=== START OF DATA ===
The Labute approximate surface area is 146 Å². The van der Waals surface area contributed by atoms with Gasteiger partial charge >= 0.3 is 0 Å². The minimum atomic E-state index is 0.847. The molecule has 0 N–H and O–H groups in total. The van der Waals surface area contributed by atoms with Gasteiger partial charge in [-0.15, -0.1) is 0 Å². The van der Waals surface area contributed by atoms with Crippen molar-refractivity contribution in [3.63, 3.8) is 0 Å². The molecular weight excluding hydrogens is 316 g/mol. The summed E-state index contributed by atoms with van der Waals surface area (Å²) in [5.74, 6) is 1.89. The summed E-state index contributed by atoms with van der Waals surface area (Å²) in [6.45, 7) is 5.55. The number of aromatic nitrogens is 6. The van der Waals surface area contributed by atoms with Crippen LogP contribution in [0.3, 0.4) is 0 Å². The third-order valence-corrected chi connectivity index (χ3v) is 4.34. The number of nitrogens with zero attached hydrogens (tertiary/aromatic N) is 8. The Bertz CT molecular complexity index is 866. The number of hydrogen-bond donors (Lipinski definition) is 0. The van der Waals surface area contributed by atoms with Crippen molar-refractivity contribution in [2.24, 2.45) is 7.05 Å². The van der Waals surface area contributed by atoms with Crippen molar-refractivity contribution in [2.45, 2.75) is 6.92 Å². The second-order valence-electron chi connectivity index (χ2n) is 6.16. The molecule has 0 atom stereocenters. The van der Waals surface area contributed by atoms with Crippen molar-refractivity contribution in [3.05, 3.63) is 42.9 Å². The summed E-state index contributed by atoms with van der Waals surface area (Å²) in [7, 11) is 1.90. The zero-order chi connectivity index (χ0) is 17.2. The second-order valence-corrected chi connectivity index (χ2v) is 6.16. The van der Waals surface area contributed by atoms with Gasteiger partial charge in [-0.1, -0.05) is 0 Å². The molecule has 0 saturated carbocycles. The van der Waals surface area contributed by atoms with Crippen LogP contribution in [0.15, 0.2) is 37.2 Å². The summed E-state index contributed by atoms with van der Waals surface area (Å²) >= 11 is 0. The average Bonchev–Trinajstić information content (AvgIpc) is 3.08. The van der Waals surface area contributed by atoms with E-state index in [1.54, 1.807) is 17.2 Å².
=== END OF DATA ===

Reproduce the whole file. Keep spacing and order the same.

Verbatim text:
The Labute approximate surface area is 146 Å². The van der Waals surface area contributed by atoms with Gasteiger partial charge >= 0.3 is 0 Å². The minimum atomic E-state index is 0.847. The molecule has 0 N–H and O–H groups in total. The van der Waals surface area contributed by atoms with Gasteiger partial charge in [-0.15, -0.1) is 0 Å². The van der Waals surface area contributed by atoms with Crippen molar-refractivity contribution in [3.63, 3.8) is 0 Å². The molecular weight excluding hydrogens is 316 g/mol. The summed E-state index contributed by atoms with van der Waals surface area (Å²) in [5.74, 6) is 1.89. The summed E-state index contributed by atoms with van der Waals surface area (Å²) in [6.45, 7) is 5.55. The number of aromatic nitrogens is 6. The van der Waals surface area contributed by atoms with Crippen LogP contribution in [0.3, 0.4) is 0 Å². The third-order valence-corrected chi connectivity index (χ3v) is 4.34. The number of nitrogens with zero attached hydrogens (tertiary/aromatic N) is 8. The Bertz CT molecular complexity index is 866. The number of hydrogen-bond donors (Lipinski definition) is 0. The van der Waals surface area contributed by atoms with Crippen molar-refractivity contribution in [2.24, 2.45) is 7.05 Å². The van der Waals surface area contributed by atoms with Crippen molar-refractivity contribution in [2.45, 2.75) is 6.92 Å². The second-order valence-electron chi connectivity index (χ2n) is 6.16. The molecule has 0 atom stereocenters. The van der Waals surface area contributed by atoms with Crippen molar-refractivity contribution in [3.05, 3.63) is 42.9 Å². The summed E-state index contributed by atoms with van der Waals surface area (Å²) in [7, 11) is 1.90. The zero-order chi connectivity index (χ0) is 17.2. The second-order valence-corrected chi connectivity index (χ2v) is 6.16. The van der Waals surface area contributed by atoms with Gasteiger partial charge in [-0.1, -0.05) is 0 Å². The molecule has 0 saturated carbocycles. The van der Waals surface area contributed by atoms with Crippen LogP contribution in [0.15, 0.2) is 37.2 Å². The summed E-state index contributed by atoms with van der Waals surface area (Å²) >= 11 is 0. The average Bonchev–Trinajstić information content (AvgIpc) is 3.08. The van der Waals surface area contributed by atoms with E-state index in [1.54, 1.807) is 17.2 Å².